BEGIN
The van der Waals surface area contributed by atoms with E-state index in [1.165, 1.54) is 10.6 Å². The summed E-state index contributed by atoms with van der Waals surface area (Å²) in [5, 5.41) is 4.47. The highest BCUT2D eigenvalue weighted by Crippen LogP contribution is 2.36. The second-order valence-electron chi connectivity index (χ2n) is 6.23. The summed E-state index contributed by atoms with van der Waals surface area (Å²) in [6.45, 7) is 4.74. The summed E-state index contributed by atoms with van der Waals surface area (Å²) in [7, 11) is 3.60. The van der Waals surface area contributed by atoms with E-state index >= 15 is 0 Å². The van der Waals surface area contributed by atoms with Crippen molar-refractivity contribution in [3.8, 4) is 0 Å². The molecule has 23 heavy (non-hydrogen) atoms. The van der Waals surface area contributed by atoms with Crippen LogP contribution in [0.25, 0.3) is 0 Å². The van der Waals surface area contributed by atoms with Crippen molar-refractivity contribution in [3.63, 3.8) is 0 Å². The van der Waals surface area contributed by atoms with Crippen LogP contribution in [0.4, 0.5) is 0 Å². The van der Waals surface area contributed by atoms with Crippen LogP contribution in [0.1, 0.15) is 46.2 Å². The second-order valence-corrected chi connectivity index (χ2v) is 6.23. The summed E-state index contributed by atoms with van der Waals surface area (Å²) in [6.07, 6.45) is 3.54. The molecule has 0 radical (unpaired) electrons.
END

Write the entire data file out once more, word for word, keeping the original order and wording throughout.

The van der Waals surface area contributed by atoms with E-state index in [1.165, 1.54) is 10.6 Å². The summed E-state index contributed by atoms with van der Waals surface area (Å²) in [5, 5.41) is 4.47. The highest BCUT2D eigenvalue weighted by Crippen LogP contribution is 2.36. The second-order valence-electron chi connectivity index (χ2n) is 6.23. The summed E-state index contributed by atoms with van der Waals surface area (Å²) in [6.45, 7) is 4.74. The summed E-state index contributed by atoms with van der Waals surface area (Å²) in [7, 11) is 3.60. The van der Waals surface area contributed by atoms with E-state index >= 15 is 0 Å². The van der Waals surface area contributed by atoms with Crippen molar-refractivity contribution in [3.8, 4) is 0 Å². The molecule has 23 heavy (non-hydrogen) atoms. The van der Waals surface area contributed by atoms with Crippen LogP contribution in [0.25, 0.3) is 0 Å². The van der Waals surface area contributed by atoms with Crippen molar-refractivity contribution in [3.63, 3.8) is 0 Å². The van der Waals surface area contributed by atoms with Crippen LogP contribution in [0.4, 0.5) is 0 Å². The van der Waals surface area contributed by atoms with Crippen LogP contribution in [0.1, 0.15) is 46.2 Å². The second-order valence-corrected chi connectivity index (χ2v) is 6.23. The summed E-state index contributed by atoms with van der Waals surface area (Å²) in [6.07, 6.45) is 3.54. The molecule has 0 radical (unpaired) electrons.